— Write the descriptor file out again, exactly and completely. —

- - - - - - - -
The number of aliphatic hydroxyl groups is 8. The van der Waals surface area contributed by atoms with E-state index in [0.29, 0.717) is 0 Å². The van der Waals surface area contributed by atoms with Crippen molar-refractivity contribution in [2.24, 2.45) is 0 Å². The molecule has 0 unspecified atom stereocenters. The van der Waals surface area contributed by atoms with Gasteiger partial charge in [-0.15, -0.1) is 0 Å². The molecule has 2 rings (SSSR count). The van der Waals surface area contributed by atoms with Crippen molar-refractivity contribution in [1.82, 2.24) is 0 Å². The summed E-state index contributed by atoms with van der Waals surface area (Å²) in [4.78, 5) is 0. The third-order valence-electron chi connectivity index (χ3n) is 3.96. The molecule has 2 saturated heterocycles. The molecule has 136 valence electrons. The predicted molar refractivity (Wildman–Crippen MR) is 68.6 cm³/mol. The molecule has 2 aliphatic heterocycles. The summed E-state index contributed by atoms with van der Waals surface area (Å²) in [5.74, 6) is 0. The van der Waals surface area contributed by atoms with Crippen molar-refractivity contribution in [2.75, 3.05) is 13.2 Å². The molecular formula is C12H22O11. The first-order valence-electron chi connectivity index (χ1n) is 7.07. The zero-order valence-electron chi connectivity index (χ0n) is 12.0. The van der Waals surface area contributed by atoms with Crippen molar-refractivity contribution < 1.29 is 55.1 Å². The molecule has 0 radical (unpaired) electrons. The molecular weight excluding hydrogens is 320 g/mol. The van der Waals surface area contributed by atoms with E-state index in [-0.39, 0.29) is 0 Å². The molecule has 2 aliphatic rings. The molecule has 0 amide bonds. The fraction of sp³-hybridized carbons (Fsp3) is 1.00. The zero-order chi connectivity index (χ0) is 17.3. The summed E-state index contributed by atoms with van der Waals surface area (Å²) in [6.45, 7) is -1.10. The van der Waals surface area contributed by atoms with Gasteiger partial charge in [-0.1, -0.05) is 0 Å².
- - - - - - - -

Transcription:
The number of aliphatic hydroxyl groups is 8. The van der Waals surface area contributed by atoms with E-state index in [0.29, 0.717) is 0 Å². The van der Waals surface area contributed by atoms with Crippen molar-refractivity contribution in [2.24, 2.45) is 0 Å². The molecule has 0 unspecified atom stereocenters. The van der Waals surface area contributed by atoms with Gasteiger partial charge in [-0.15, -0.1) is 0 Å². The molecule has 2 rings (SSSR count). The van der Waals surface area contributed by atoms with Crippen molar-refractivity contribution in [1.82, 2.24) is 0 Å². The summed E-state index contributed by atoms with van der Waals surface area (Å²) in [4.78, 5) is 0. The third-order valence-electron chi connectivity index (χ3n) is 3.96. The molecule has 2 saturated heterocycles. The molecule has 136 valence electrons. The predicted molar refractivity (Wildman–Crippen MR) is 68.6 cm³/mol. The molecule has 2 aliphatic heterocycles. The summed E-state index contributed by atoms with van der Waals surface area (Å²) in [5.74, 6) is 0. The van der Waals surface area contributed by atoms with Crippen molar-refractivity contribution in [2.75, 3.05) is 13.2 Å². The molecular formula is C12H22O11. The first-order valence-electron chi connectivity index (χ1n) is 7.07. The zero-order valence-electron chi connectivity index (χ0n) is 12.0. The van der Waals surface area contributed by atoms with Crippen molar-refractivity contribution < 1.29 is 55.1 Å². The molecule has 0 radical (unpaired) electrons. The molecular weight excluding hydrogens is 320 g/mol. The van der Waals surface area contributed by atoms with E-state index in [-0.39, 0.29) is 0 Å². The molecule has 2 aliphatic rings. The molecule has 0 amide bonds. The fraction of sp³-hybridized carbons (Fsp3) is 1.00. The zero-order chi connectivity index (χ0) is 17.3. The summed E-state index contributed by atoms with van der Waals surface area (Å²) in [6.45, 7) is -1.10. The van der Waals surface area contributed by atoms with Gasteiger partial charge in [-0.1, -0.05) is 0 Å².